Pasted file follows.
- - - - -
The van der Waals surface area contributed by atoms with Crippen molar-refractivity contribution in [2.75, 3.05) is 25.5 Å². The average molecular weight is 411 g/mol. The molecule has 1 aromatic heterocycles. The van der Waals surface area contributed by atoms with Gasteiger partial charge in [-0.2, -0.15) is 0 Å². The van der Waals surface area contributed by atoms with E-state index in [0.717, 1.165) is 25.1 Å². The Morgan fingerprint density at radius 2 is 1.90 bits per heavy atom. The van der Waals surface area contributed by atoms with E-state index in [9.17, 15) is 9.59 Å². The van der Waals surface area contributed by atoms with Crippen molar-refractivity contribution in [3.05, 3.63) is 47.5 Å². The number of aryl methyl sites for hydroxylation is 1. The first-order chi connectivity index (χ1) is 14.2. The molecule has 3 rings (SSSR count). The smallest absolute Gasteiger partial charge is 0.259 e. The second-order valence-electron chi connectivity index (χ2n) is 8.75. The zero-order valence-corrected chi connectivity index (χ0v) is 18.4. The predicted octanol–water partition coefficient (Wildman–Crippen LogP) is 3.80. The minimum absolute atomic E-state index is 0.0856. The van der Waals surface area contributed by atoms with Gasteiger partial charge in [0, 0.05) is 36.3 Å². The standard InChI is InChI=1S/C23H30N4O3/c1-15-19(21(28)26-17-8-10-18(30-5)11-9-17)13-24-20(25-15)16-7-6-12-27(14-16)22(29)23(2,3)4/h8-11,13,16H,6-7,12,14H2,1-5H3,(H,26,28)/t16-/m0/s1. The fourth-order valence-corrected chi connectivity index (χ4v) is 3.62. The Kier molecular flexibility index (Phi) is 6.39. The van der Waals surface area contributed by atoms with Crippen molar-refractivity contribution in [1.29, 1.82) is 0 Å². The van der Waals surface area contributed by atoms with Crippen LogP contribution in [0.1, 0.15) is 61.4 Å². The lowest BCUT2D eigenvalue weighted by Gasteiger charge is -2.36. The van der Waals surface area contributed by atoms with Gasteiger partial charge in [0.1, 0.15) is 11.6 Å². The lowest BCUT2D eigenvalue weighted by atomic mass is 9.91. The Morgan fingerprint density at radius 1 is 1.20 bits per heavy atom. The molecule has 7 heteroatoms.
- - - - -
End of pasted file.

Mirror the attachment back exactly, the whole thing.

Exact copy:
The van der Waals surface area contributed by atoms with Crippen molar-refractivity contribution in [2.75, 3.05) is 25.5 Å². The average molecular weight is 411 g/mol. The molecule has 1 aromatic heterocycles. The van der Waals surface area contributed by atoms with Gasteiger partial charge in [-0.2, -0.15) is 0 Å². The van der Waals surface area contributed by atoms with E-state index in [0.717, 1.165) is 25.1 Å². The Morgan fingerprint density at radius 2 is 1.90 bits per heavy atom. The van der Waals surface area contributed by atoms with E-state index in [9.17, 15) is 9.59 Å². The van der Waals surface area contributed by atoms with Crippen molar-refractivity contribution in [3.05, 3.63) is 47.5 Å². The number of aryl methyl sites for hydroxylation is 1. The first-order chi connectivity index (χ1) is 14.2. The molecule has 3 rings (SSSR count). The smallest absolute Gasteiger partial charge is 0.259 e. The second-order valence-electron chi connectivity index (χ2n) is 8.75. The zero-order valence-corrected chi connectivity index (χ0v) is 18.4. The predicted octanol–water partition coefficient (Wildman–Crippen LogP) is 3.80. The minimum absolute atomic E-state index is 0.0856. The van der Waals surface area contributed by atoms with Gasteiger partial charge in [0, 0.05) is 36.3 Å². The standard InChI is InChI=1S/C23H30N4O3/c1-15-19(21(28)26-17-8-10-18(30-5)11-9-17)13-24-20(25-15)16-7-6-12-27(14-16)22(29)23(2,3)4/h8-11,13,16H,6-7,12,14H2,1-5H3,(H,26,28)/t16-/m0/s1. The fourth-order valence-corrected chi connectivity index (χ4v) is 3.62. The Kier molecular flexibility index (Phi) is 6.39. The van der Waals surface area contributed by atoms with Crippen molar-refractivity contribution in [1.29, 1.82) is 0 Å². The van der Waals surface area contributed by atoms with Crippen LogP contribution in [0.1, 0.15) is 61.4 Å². The lowest BCUT2D eigenvalue weighted by Gasteiger charge is -2.36. The van der Waals surface area contributed by atoms with Gasteiger partial charge in [0.1, 0.15) is 11.6 Å². The lowest BCUT2D eigenvalue weighted by atomic mass is 9.91. The Morgan fingerprint density at radius 1 is 1.20 bits per heavy atom. The molecule has 7 heteroatoms.